Will two into one really equal a capital saving?
Could replacing a separate fertiliser spreader and sprayer
with one machine make your business more efficient? Farm
manager James Moldon thinks so. Andrew Swallow reports
WHEN the fertiliser spreader and sprayer are due for renewal, replacing the two machines with a single sprayer to do the job of both seems like an obvious way to cut capital costs.
But the main savings are not in the upfront cost of the machine, says James Moldon, manager of 222ha (550 acres) of combinable crops for the Felix Thornley Cobbold Trust at Stanaway Farm, near Otley, Suffolk.
Having sought the advice of Strutt & Parkers Mathew Ward, Mr Moldon has just replaced an 18m pneumatic Amazone spreader and mounted Knight sprayer with a single 24m trailed sprayer.
"We were coming to a point where both machines needed replacing – the Knight was new in 1990 and the Amazon in 93," he says.
Trial commitments on the farm and environmental issues ruled out a cheaper spinning disc spreader, so the business faced paying £5700/year in interest and depreciation for comparable new machines (see table).
For a slightly lower figure, a single machine could be bought to perform both tasks, freeing up both tractor time and labour.
"Now both tasks can be done by one man, with one machine that will go on either of the farms two tractors," says Mr Moldon.
In autumn, that will leave the lighter tractor, a Ford 8350, free to keep drilling. Previously, drilling had to stop if any spraying needed doing, and four hours work was lost switching from drill to mounted sprayer and back again.
"Now the cultivations tractor can go spraying rather than us having to stop the drill," says Mr Moldon. "We cant afford to do that on our heavy soil. The whole system will be much more flexible."
In spring, the opportunity to spray and spread fertiliser at the same time has been forfeited. But in practice that was rarely necessary and greater sprayer capacity means the ground will be covered much faster. The new machine has a 3000-litre tank and 24m booms, compared with 1800 litres and 18m booms before.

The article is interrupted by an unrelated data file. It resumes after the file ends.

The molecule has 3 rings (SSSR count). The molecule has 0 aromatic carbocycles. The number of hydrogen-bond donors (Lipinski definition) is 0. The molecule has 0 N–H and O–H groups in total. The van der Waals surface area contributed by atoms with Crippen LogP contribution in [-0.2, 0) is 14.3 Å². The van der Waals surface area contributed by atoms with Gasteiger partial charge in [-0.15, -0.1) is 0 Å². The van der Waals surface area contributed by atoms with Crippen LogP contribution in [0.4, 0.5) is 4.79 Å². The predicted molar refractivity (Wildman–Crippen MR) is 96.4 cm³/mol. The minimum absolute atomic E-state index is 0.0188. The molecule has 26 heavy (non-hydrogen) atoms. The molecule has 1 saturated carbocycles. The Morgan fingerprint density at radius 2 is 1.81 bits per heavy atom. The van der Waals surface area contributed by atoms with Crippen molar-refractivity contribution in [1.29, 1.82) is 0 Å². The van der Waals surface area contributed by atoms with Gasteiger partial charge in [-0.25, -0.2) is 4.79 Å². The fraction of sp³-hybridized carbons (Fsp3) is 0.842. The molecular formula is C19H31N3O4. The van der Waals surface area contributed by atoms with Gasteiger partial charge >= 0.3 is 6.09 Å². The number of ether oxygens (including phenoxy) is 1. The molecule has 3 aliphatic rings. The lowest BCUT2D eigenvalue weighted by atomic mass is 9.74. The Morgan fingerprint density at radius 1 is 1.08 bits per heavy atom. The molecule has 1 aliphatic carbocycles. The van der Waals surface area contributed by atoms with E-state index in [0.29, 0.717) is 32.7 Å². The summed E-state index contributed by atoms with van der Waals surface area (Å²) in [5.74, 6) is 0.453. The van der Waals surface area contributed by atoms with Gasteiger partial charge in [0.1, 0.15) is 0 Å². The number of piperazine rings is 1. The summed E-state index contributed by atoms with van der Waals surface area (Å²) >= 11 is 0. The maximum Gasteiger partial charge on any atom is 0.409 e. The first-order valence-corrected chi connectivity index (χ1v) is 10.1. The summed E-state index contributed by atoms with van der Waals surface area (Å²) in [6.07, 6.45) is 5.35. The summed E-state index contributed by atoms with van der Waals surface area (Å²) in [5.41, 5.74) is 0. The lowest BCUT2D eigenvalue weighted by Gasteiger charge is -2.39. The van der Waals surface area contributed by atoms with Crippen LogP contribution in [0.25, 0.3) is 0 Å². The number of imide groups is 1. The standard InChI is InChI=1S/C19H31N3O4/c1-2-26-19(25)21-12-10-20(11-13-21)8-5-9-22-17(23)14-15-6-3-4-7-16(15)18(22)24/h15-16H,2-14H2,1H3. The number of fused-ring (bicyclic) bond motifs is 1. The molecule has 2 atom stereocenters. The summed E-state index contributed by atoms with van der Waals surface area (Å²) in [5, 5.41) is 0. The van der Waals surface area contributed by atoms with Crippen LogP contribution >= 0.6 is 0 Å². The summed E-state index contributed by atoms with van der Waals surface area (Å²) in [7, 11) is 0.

"We do the bulk of our spraying at 100 litres/ha, so we will be able to do every field without a fill now," says Mr Moldon. "The sprayer will be supported by a 10,000-litre tank mounted in a grain trailer."
With spraying and spreading now a one-man operation, he reckons he will have more time to manage the farm and trials work. For other growers, a similar switch could bring savings in labour and machinery costs, or present an opportunity to go contracting.
"We would like to do 400-500 acres of contract spraying with it – perhaps all the spraying for another farm. But it wont bust us if we dont get that."
Better application accuracy should improve crop performance, and liquid fertiliser may help nitrogen uptake in some seasons, although scorch is a worry. "We will have to avoid hot or windy weather," he says, "but at least applying liquid fertiliser is more flexible than spraying."
While the detail of the deal struck on the new Knight remains confidential, it does fit into the £25,000/year replacement budget set by the farms board of trustees. "It is not necessarily the cheapest system, says Mr Moldon, "but when you weigh up all the benefits for us, this is definitely the right step to take."
• One-man operation.
• Less downtime.
• Better tractor use.
• More accurate fertiliser?
Actual cost (£) Depreciation £/year
24m sprayer* 24,000 7 yrs 3,400
50,000-litre tank: 4,000 20 yrs 200
Interest 28,000 @ 7% 2,000
Like for like
18m mounted sprayer 15,000 10 yrs 1,500
18m pneumatic spreader 15,000 7 yrs 2,100
Interest 30,000 @ 7% 2,100
18m mounted sprayer 15,000 10 yrs 1,500
18m spinning disc 5,000 7 yrs 700
Interest 20,000 @ 7% 1,400
*Nominal cost for calculation purposes. Exact details of deal struck confidential.
Strutt & Parker costings.
Farm manager James Moldon hopes switching to a single machine for spraying and fertiliser spreading will streamline operations at Stanaway Farm, Suffolk.